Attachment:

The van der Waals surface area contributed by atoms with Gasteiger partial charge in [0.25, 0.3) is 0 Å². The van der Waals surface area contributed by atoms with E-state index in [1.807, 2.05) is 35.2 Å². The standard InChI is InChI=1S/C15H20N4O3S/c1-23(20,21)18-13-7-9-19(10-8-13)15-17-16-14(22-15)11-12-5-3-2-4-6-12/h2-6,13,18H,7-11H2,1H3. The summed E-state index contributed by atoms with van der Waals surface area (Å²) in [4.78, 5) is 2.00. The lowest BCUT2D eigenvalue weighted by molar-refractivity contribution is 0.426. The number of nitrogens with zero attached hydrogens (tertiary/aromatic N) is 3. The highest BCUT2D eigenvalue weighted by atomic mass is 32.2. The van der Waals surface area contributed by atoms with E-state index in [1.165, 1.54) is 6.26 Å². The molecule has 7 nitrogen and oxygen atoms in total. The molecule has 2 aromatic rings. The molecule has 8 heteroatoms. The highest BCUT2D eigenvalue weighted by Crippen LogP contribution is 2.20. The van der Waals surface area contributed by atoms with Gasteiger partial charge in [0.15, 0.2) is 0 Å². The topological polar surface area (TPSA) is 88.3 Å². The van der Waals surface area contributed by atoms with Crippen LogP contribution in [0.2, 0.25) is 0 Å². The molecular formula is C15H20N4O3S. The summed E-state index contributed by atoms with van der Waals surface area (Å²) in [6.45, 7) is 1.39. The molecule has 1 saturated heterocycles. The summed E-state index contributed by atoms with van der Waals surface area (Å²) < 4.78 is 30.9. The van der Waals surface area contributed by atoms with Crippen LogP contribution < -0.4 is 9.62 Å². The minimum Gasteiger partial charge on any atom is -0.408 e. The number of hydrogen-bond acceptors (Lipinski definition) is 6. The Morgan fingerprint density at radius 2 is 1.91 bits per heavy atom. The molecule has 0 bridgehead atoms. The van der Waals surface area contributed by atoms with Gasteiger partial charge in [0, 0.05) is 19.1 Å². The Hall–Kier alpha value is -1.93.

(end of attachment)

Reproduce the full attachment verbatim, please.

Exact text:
The van der Waals surface area contributed by atoms with Gasteiger partial charge in [0.25, 0.3) is 0 Å². The van der Waals surface area contributed by atoms with E-state index in [1.807, 2.05) is 35.2 Å². The standard InChI is InChI=1S/C15H20N4O3S/c1-23(20,21)18-13-7-9-19(10-8-13)15-17-16-14(22-15)11-12-5-3-2-4-6-12/h2-6,13,18H,7-11H2,1H3. The summed E-state index contributed by atoms with van der Waals surface area (Å²) in [4.78, 5) is 2.00. The lowest BCUT2D eigenvalue weighted by molar-refractivity contribution is 0.426. The number of nitrogens with zero attached hydrogens (tertiary/aromatic N) is 3. The highest BCUT2D eigenvalue weighted by atomic mass is 32.2. The van der Waals surface area contributed by atoms with E-state index in [1.165, 1.54) is 6.26 Å². The molecule has 7 nitrogen and oxygen atoms in total. The molecule has 2 aromatic rings. The molecule has 8 heteroatoms. The highest BCUT2D eigenvalue weighted by Crippen LogP contribution is 2.20. The van der Waals surface area contributed by atoms with Gasteiger partial charge in [0.15, 0.2) is 0 Å². The topological polar surface area (TPSA) is 88.3 Å². The van der Waals surface area contributed by atoms with Crippen LogP contribution in [0.2, 0.25) is 0 Å². The molecular formula is C15H20N4O3S. The summed E-state index contributed by atoms with van der Waals surface area (Å²) in [6.45, 7) is 1.39. The molecule has 1 saturated heterocycles. The summed E-state index contributed by atoms with van der Waals surface area (Å²) < 4.78 is 30.9. The van der Waals surface area contributed by atoms with Crippen LogP contribution < -0.4 is 9.62 Å². The minimum Gasteiger partial charge on any atom is -0.408 e. The number of hydrogen-bond acceptors (Lipinski definition) is 6. The Morgan fingerprint density at radius 2 is 1.91 bits per heavy atom. The molecule has 0 bridgehead atoms. The van der Waals surface area contributed by atoms with Gasteiger partial charge in [0, 0.05) is 19.1 Å². The Hall–Kier alpha value is -1.93.